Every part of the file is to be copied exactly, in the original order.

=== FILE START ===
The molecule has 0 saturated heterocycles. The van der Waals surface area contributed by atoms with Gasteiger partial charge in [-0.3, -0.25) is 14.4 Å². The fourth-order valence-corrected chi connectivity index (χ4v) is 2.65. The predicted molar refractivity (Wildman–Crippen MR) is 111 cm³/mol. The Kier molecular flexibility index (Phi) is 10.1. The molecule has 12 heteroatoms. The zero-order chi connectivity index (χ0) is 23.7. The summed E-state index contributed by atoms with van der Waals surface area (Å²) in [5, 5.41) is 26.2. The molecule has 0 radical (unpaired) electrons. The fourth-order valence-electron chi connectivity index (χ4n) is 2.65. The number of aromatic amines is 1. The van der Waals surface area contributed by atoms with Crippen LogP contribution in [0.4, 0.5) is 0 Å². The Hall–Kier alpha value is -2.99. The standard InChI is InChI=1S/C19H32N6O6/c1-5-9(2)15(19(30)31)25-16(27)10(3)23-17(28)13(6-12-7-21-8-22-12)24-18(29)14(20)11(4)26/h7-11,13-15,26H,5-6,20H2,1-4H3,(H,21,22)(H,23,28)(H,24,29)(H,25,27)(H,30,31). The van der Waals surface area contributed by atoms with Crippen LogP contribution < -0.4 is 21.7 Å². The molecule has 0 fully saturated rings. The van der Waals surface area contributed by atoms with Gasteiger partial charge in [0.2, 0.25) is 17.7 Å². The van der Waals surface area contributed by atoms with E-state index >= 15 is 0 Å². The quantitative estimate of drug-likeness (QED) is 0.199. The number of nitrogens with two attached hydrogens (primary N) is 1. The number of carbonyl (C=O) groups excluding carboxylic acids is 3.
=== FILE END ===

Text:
The molecule has 0 saturated heterocycles. The van der Waals surface area contributed by atoms with Gasteiger partial charge in [-0.3, -0.25) is 14.4 Å². The fourth-order valence-corrected chi connectivity index (χ4v) is 2.65. The predicted molar refractivity (Wildman–Crippen MR) is 111 cm³/mol. The Kier molecular flexibility index (Phi) is 10.1. The molecule has 12 heteroatoms. The zero-order chi connectivity index (χ0) is 23.7. The summed E-state index contributed by atoms with van der Waals surface area (Å²) in [5, 5.41) is 26.2. The molecule has 0 radical (unpaired) electrons. The fourth-order valence-electron chi connectivity index (χ4n) is 2.65. The number of aromatic amines is 1. The van der Waals surface area contributed by atoms with Crippen LogP contribution in [0.4, 0.5) is 0 Å². The Hall–Kier alpha value is -2.99. The standard InChI is InChI=1S/C19H32N6O6/c1-5-9(2)15(19(30)31)25-16(27)10(3)23-17(28)13(6-12-7-21-8-22-12)24-18(29)14(20)11(4)26/h7-11,13-15,26H,5-6,20H2,1-4H3,(H,21,22)(H,23,28)(H,24,29)(H,25,27)(H,30,31). The van der Waals surface area contributed by atoms with Crippen LogP contribution < -0.4 is 21.7 Å². The molecule has 0 fully saturated rings. The van der Waals surface area contributed by atoms with Gasteiger partial charge in [0.2, 0.25) is 17.7 Å². The van der Waals surface area contributed by atoms with E-state index >= 15 is 0 Å². The quantitative estimate of drug-likeness (QED) is 0.199. The number of nitrogens with two attached hydrogens (primary N) is 1. The number of carbonyl (C=O) groups excluding carboxylic acids is 3.